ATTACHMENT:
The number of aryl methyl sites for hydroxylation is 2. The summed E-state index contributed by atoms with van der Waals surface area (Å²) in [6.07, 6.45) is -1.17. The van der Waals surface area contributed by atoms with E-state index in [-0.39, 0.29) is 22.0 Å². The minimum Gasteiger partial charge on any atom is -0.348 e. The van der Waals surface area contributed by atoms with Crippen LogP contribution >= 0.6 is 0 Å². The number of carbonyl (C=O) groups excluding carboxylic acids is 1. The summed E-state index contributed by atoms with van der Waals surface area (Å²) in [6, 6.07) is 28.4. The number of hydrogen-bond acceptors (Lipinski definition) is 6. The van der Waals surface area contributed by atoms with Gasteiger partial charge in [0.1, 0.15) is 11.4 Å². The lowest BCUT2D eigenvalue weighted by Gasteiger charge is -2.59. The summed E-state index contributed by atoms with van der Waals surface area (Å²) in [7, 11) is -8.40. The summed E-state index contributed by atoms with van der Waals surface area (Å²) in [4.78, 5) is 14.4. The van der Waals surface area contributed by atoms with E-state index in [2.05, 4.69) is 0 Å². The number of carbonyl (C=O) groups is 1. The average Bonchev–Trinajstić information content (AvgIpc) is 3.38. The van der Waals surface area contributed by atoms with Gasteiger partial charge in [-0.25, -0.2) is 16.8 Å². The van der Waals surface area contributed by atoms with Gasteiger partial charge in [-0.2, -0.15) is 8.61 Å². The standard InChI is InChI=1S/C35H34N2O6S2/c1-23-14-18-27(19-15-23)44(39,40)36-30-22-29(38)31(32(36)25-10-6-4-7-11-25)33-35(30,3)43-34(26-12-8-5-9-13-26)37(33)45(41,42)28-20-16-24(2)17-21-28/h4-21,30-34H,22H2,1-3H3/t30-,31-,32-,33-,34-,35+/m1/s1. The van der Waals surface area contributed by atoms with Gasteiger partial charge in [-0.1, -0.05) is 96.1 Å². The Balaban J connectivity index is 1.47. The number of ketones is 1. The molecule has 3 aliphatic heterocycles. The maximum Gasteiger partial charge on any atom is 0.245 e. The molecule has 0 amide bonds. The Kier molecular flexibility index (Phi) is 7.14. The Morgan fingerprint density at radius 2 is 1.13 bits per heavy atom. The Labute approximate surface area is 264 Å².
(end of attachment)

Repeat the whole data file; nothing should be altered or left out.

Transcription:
The number of aryl methyl sites for hydroxylation is 2. The summed E-state index contributed by atoms with van der Waals surface area (Å²) in [6.07, 6.45) is -1.17. The van der Waals surface area contributed by atoms with E-state index in [-0.39, 0.29) is 22.0 Å². The minimum Gasteiger partial charge on any atom is -0.348 e. The van der Waals surface area contributed by atoms with Crippen LogP contribution >= 0.6 is 0 Å². The number of carbonyl (C=O) groups excluding carboxylic acids is 1. The summed E-state index contributed by atoms with van der Waals surface area (Å²) in [6, 6.07) is 28.4. The number of hydrogen-bond acceptors (Lipinski definition) is 6. The van der Waals surface area contributed by atoms with Gasteiger partial charge in [0.1, 0.15) is 11.4 Å². The lowest BCUT2D eigenvalue weighted by Gasteiger charge is -2.59. The summed E-state index contributed by atoms with van der Waals surface area (Å²) in [7, 11) is -8.40. The summed E-state index contributed by atoms with van der Waals surface area (Å²) in [4.78, 5) is 14.4. The van der Waals surface area contributed by atoms with E-state index in [2.05, 4.69) is 0 Å². The number of carbonyl (C=O) groups is 1. The average Bonchev–Trinajstić information content (AvgIpc) is 3.38. The van der Waals surface area contributed by atoms with Gasteiger partial charge in [-0.25, -0.2) is 16.8 Å². The van der Waals surface area contributed by atoms with Gasteiger partial charge in [-0.2, -0.15) is 8.61 Å². The standard InChI is InChI=1S/C35H34N2O6S2/c1-23-14-18-27(19-15-23)44(39,40)36-30-22-29(38)31(32(36)25-10-6-4-7-11-25)33-35(30,3)43-34(26-12-8-5-9-13-26)37(33)45(41,42)28-20-16-24(2)17-21-28/h4-21,30-34H,22H2,1-3H3/t30-,31-,32-,33-,34-,35+/m1/s1. The van der Waals surface area contributed by atoms with Gasteiger partial charge in [-0.1, -0.05) is 96.1 Å². The Balaban J connectivity index is 1.47. The number of ketones is 1. The molecule has 3 aliphatic heterocycles. The maximum Gasteiger partial charge on any atom is 0.245 e. The molecule has 0 amide bonds. The Kier molecular flexibility index (Phi) is 7.14. The Morgan fingerprint density at radius 2 is 1.13 bits per heavy atom. The Labute approximate surface area is 264 Å².